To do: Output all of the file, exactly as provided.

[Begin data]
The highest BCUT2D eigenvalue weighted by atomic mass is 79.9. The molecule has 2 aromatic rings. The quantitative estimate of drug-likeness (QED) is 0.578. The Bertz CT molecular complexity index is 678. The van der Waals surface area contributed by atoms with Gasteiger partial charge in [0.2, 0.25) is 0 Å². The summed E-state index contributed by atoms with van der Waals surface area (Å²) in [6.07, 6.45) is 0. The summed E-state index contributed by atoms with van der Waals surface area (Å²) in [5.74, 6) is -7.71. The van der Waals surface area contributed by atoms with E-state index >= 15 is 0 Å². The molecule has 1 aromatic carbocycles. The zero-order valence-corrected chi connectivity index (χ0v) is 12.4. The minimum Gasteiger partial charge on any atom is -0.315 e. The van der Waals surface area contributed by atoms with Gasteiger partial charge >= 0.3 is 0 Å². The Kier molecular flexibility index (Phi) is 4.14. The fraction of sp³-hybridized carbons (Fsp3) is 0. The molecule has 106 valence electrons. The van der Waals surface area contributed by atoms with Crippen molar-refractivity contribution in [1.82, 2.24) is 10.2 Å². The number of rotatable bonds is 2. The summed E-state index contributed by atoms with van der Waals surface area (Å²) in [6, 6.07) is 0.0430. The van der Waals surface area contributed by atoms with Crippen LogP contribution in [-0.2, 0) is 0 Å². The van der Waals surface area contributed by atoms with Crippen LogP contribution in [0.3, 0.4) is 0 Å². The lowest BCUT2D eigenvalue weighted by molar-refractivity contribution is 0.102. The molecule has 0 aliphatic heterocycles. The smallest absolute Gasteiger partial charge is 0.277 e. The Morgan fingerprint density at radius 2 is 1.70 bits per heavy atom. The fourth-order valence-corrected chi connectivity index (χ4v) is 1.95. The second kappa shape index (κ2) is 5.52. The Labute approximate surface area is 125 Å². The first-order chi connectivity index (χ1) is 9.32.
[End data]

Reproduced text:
The highest BCUT2D eigenvalue weighted by atomic mass is 79.9. The molecule has 2 aromatic rings. The quantitative estimate of drug-likeness (QED) is 0.578. The Bertz CT molecular complexity index is 678. The van der Waals surface area contributed by atoms with Gasteiger partial charge in [0.2, 0.25) is 0 Å². The summed E-state index contributed by atoms with van der Waals surface area (Å²) in [6.07, 6.45) is 0. The summed E-state index contributed by atoms with van der Waals surface area (Å²) in [5.74, 6) is -7.71. The van der Waals surface area contributed by atoms with E-state index >= 15 is 0 Å². The molecule has 1 aromatic carbocycles. The zero-order valence-corrected chi connectivity index (χ0v) is 12.4. The minimum Gasteiger partial charge on any atom is -0.315 e. The van der Waals surface area contributed by atoms with Gasteiger partial charge >= 0.3 is 0 Å². The Kier molecular flexibility index (Phi) is 4.14. The fraction of sp³-hybridized carbons (Fsp3) is 0. The molecule has 106 valence electrons. The van der Waals surface area contributed by atoms with Crippen molar-refractivity contribution in [1.82, 2.24) is 10.2 Å². The number of rotatable bonds is 2. The summed E-state index contributed by atoms with van der Waals surface area (Å²) in [6, 6.07) is 0.0430. The van der Waals surface area contributed by atoms with Crippen LogP contribution in [-0.2, 0) is 0 Å². The van der Waals surface area contributed by atoms with Crippen LogP contribution in [0.3, 0.4) is 0 Å². The lowest BCUT2D eigenvalue weighted by molar-refractivity contribution is 0.102. The molecule has 0 aliphatic heterocycles. The smallest absolute Gasteiger partial charge is 0.277 e. The Morgan fingerprint density at radius 2 is 1.70 bits per heavy atom. The fourth-order valence-corrected chi connectivity index (χ4v) is 1.95. The second kappa shape index (κ2) is 5.52. The Labute approximate surface area is 125 Å². The first-order chi connectivity index (χ1) is 9.32.